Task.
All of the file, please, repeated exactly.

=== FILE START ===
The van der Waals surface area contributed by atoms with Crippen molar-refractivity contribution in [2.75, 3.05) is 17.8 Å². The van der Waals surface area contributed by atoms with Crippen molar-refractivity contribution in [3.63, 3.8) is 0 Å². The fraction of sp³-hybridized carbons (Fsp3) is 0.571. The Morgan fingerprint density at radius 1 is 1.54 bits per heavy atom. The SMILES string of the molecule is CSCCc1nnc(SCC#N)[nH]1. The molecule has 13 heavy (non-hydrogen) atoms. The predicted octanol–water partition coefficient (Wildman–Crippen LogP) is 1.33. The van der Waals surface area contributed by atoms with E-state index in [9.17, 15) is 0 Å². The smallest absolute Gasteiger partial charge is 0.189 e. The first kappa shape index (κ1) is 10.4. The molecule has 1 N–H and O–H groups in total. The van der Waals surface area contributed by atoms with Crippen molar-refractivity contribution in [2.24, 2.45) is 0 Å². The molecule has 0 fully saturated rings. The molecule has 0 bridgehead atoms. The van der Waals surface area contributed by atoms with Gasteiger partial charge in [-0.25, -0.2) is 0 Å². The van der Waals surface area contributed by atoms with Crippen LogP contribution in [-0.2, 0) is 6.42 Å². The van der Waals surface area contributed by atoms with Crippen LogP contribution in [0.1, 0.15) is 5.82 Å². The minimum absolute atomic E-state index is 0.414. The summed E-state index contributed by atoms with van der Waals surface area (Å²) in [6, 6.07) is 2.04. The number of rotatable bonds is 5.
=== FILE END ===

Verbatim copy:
The van der Waals surface area contributed by atoms with Crippen molar-refractivity contribution in [2.75, 3.05) is 17.8 Å². The van der Waals surface area contributed by atoms with Crippen molar-refractivity contribution in [3.63, 3.8) is 0 Å². The fraction of sp³-hybridized carbons (Fsp3) is 0.571. The Morgan fingerprint density at radius 1 is 1.54 bits per heavy atom. The SMILES string of the molecule is CSCCc1nnc(SCC#N)[nH]1. The molecule has 13 heavy (non-hydrogen) atoms. The predicted octanol–water partition coefficient (Wildman–Crippen LogP) is 1.33. The van der Waals surface area contributed by atoms with E-state index in [9.17, 15) is 0 Å². The smallest absolute Gasteiger partial charge is 0.189 e. The first kappa shape index (κ1) is 10.4. The molecule has 1 N–H and O–H groups in total. The van der Waals surface area contributed by atoms with Crippen molar-refractivity contribution in [2.24, 2.45) is 0 Å². The molecule has 0 fully saturated rings. The molecule has 0 bridgehead atoms. The van der Waals surface area contributed by atoms with Gasteiger partial charge in [-0.25, -0.2) is 0 Å². The van der Waals surface area contributed by atoms with Crippen LogP contribution in [-0.2, 0) is 6.42 Å². The van der Waals surface area contributed by atoms with Crippen LogP contribution in [0.1, 0.15) is 5.82 Å². The minimum absolute atomic E-state index is 0.414. The summed E-state index contributed by atoms with van der Waals surface area (Å²) in [6, 6.07) is 2.04. The number of rotatable bonds is 5.